Zaam Arif’s works map an internal territory populated by alienation and disorientation
Zaam Arif, an unusual name, is also not quite familiar in Pakistani art. He is a young “American-Pakistani contemporary artist residing and working in Houston, Texas”. He is almost self-taught, except for some early training with his painter dad based in Karachi, who is quite successful commercially but hardly considered part of the mainstream art scene.
Here is an example of how the next generation chooses a path distinct from their elders. There is a long list of artists, who have moved away, and ahead, of their parents practicing the same profession. The link to the father or mother is often an irrelevant, if not an avoidable, detail.
One can say the same after viewing Zaam Arif’s paintings at his solo exhibition, Being and Becoming, held from January 27 to February 4 at Tanzara Gallery, Islamabad. The work looked strange, rather alien in a safely enclosed and protected circle called Pakistani art. It is distinct from Arif Senior who is famous for producing pleasant, sentimental and accessible art pieces.
The distance between the father and the son, between their two visions, between their two positions in art, and between two ideas of the world, is as undercoated in the younger individual’s canvases, as a priming material painters use before putting their first brush stroke. Anyone familiar with the chemistry of painting process (oil, tempera, fresco) knows that the initial layers to prepare the surface – eventually covered, subsequently invisible – are crucial in the success and flow of a painter’s marks. In the same lieu, the knowledge of Zaam Arif’s ancestry is essential in deciphering his imagery.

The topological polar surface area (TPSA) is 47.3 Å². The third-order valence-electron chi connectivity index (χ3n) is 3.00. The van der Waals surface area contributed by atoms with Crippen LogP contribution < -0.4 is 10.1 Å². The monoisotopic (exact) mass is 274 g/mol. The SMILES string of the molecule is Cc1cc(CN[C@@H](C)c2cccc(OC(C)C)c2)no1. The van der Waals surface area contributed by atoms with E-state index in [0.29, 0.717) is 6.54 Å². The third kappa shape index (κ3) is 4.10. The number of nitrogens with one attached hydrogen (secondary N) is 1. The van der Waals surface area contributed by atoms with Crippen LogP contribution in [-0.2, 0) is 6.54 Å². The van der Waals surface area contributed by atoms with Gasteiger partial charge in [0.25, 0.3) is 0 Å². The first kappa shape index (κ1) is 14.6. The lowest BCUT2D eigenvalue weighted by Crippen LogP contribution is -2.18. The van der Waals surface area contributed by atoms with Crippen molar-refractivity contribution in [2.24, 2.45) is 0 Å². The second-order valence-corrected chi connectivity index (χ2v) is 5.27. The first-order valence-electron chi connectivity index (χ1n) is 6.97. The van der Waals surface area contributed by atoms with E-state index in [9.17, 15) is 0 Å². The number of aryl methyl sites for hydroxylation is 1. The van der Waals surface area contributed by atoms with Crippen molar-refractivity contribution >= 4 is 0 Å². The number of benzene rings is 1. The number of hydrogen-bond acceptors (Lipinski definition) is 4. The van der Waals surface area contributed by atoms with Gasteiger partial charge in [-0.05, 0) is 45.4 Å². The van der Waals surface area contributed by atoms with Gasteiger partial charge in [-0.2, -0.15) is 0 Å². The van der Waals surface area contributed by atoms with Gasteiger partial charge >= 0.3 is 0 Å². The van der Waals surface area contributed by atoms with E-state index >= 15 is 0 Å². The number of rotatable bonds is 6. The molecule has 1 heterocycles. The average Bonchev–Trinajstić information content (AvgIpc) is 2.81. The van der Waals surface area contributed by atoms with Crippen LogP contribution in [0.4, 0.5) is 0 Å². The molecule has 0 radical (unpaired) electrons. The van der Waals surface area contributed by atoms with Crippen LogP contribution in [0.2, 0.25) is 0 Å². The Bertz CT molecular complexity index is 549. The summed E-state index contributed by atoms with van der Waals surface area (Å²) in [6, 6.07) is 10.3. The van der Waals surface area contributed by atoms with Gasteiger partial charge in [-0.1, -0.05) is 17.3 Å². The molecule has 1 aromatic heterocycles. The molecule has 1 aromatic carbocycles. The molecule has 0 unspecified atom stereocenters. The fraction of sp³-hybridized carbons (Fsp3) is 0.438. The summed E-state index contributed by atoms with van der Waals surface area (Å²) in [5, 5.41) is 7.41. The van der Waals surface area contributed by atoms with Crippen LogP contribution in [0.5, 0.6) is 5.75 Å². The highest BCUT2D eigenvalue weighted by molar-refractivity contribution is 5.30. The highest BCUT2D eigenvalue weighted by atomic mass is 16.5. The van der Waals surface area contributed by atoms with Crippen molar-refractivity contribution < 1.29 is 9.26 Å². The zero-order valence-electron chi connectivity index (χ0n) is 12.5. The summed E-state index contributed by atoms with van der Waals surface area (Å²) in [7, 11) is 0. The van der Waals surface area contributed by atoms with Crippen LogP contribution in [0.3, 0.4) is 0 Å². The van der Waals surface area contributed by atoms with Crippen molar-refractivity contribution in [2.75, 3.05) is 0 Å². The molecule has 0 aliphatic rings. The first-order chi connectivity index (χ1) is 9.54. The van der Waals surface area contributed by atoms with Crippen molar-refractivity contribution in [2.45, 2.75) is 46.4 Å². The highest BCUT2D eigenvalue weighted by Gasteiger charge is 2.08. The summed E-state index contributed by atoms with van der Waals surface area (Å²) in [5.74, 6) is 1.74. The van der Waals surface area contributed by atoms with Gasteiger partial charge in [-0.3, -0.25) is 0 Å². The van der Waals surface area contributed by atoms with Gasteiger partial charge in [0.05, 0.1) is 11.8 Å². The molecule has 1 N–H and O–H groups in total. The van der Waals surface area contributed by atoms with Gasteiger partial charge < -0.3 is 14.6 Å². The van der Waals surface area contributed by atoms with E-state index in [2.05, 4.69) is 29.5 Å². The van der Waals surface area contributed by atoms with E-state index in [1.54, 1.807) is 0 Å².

His father’s side is more important because it is a man’s world. There are twenty-one paintings of male figures, an adolescent, occasionally accompanied by an elderly person. The time, settings and colour palette of these canvases are dark, dim and grim. If the father is recognised for producing paintings of historic structures, indigenous imagery and attractive textures, the son has followed a separate course. All figures in Zaam Arif’s paintings are covered in an attire we for convenience’s sake identify with and describe as Western (though one does come across desi gentlemen wearing the same stuff and sipping their lassi in Lahore or qahwa in Karachi).
The characters are not doing anything particular, except lying on a bed, standing in a room, sitting close to a shore, relaxing on a chair or walking in the woods. Such acts are not really significant in an individual’s life or for a community. The scenario and the main protagonist of Zaam Arif’s paintings remind us of another Z, Zahid Dar, the unique Urdu poet who spent his life reading and (partially) writing, and was baptised by his contemporaries as faltoo admi (a useless person). The connection is strengthened by the work titled The Poet, a man stepping into water. This could be a metaphor for a creative being who does not reside on terra firma.
Somehow, the desolate air of Zaam Arif’s models rekindles another literary reference. Albert Camus’s novel, The Stranger, begins with these unforgettable lines: “Mother died today. Or maybe it was yesterday, I don’t know”. The alienation one finds in the French author’s book is evident in Arif’s paintings. More so, since another artist from Pakistan, Sadequain illustrated the book, in a vocabulary/ tone that may have had an impact on Zaam Arif.